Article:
Sergio Scandizzo – On the ethics of emissions reduction

There are profound moral implications associated with climate change that the absence of a common moral framework in modern society helps explain our inability to reduce emissions.

Sergio Scandizzo is Head of Internal Modelling at the European Investment Bank

Cross-posted from LSE EUROPP

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The introductory chapter of After Virtue, Alasdair MacIntyre’s critical analysis of modern moral philosophy, always reminded me of Walter Miller Jr.’s science fiction masterpiece A Canticle for Leibowitz. In the latter, we are presented with a post-nuclear war landscape where the protagonist, Brother Francis Gerard, stumbles upon a cache of old documents that he and his fellow monks can only half-understand.

In After Virtue, we are asked to consider a world where science has catastrophically broken down and people try to put it back together from the surviving fragments. As in Miller’s novel, the result is only superficially like science because the conceptual framework as well as the key attitudes and assumptions are irretrievably lost. MacIntyre argues that this is in fact the current state of morality, as its basic institutions have similarly been dismantled and what we have is but a simulacrum of morality.

A lost moral framework

After Virtue goes on to perform a radical critique of modern moral philosophy from the Enlightenment all the way to Nietzsche and Marx, but what I find truly compelling is the first chapter and its metaphor of loss and chaos where men try to reconstruct a moral compass without any idea of the true North, much like the monks devoted to Saint Leibowitz in Miller’s novel. It is difficult not to remark on the fact that, in our hyper-technological age, the public is so swift in setting aside questions of science as something “for the experts to decide” while being ready to take strong and even radical positions on all manners of ethical issues, from human rights to abortion, euthanasia and children’s education.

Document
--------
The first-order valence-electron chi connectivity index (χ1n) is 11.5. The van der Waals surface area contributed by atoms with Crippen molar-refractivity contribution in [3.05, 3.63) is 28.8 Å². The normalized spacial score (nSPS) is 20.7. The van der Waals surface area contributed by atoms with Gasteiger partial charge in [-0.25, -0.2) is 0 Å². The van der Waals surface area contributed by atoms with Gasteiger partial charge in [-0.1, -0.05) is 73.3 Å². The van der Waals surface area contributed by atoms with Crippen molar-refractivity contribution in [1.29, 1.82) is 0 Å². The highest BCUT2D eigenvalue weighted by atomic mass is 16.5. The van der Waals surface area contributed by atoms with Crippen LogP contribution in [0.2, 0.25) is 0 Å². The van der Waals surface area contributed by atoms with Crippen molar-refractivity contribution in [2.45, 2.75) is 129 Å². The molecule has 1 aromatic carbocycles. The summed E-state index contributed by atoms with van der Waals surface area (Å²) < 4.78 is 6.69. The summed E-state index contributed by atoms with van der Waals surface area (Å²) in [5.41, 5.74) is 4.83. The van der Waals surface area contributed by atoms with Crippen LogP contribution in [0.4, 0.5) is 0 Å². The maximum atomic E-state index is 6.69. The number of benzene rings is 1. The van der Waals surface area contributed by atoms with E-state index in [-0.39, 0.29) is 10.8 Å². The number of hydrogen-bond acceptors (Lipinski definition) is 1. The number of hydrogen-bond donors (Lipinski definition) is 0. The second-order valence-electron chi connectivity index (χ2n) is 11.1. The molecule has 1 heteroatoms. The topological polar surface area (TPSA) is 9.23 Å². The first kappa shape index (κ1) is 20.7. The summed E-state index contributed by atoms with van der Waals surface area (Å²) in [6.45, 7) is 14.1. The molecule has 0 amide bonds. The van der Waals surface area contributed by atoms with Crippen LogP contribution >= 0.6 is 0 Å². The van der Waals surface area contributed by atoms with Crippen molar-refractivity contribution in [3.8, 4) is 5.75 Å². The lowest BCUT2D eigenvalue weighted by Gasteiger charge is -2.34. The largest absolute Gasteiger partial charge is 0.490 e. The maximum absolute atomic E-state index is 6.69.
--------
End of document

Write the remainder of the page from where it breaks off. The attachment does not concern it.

The COVID-19 pandemic provided a striking example of a debate where scientists were granted unquestioned authority on diagnosis, prognosis and treatment, while every policy decision, from implementing lockdown to launching a vaccination campaign, was forcefully questioned on grounds of morality, civil liberties and rights to self-determination. One could have expected to see a lot more prudence on these issues as, after all, science can be no sure guide as to what is right when it comes to questions of freedom, individual rights, constraints or even coercion. And yet it was precisely on those issues that opinions were most strong and unyielding, perhaps to compensate for the lack of a moral framework that according to MacIntyre we have long since lost.

A specular phenomenon can be observed in modern European politics where the traditional ideological structure that used to frame political parties’ positions on virtually all key issues has progressively faded away. In many EU countries it is now hard to distinguish not so much between parties’ electoral promises, but between actual policy choices once one or more of them are in power. The limited – in some cases very limited – room for financial manoeuvre makes fiscal policies of the right and the left differ only at the margins, while the combination of EU and NATO membership reduces any foreign policy distinction to a subject for internal debates rather than of any international consequence.

The same largely holds for industrial and foreign trade policy, which largely rely on the pooling of budgetary resources and negotiations, both within and outside the EU, in Brussels. It is perhaps for this reason that, while carrying out roughly the same policies on almost all key issues, European parties tend to differ strikingly, and sometimes vociferously, on issues of morality.

Parties on the right of the political spectrum argue for limiting abortion rights for women, asylum rights for migrants and resisting the recognition of LGBT rights, while parties from the left present themselves as minority champions, defenders of migrants and the sole guardians of women’s rights.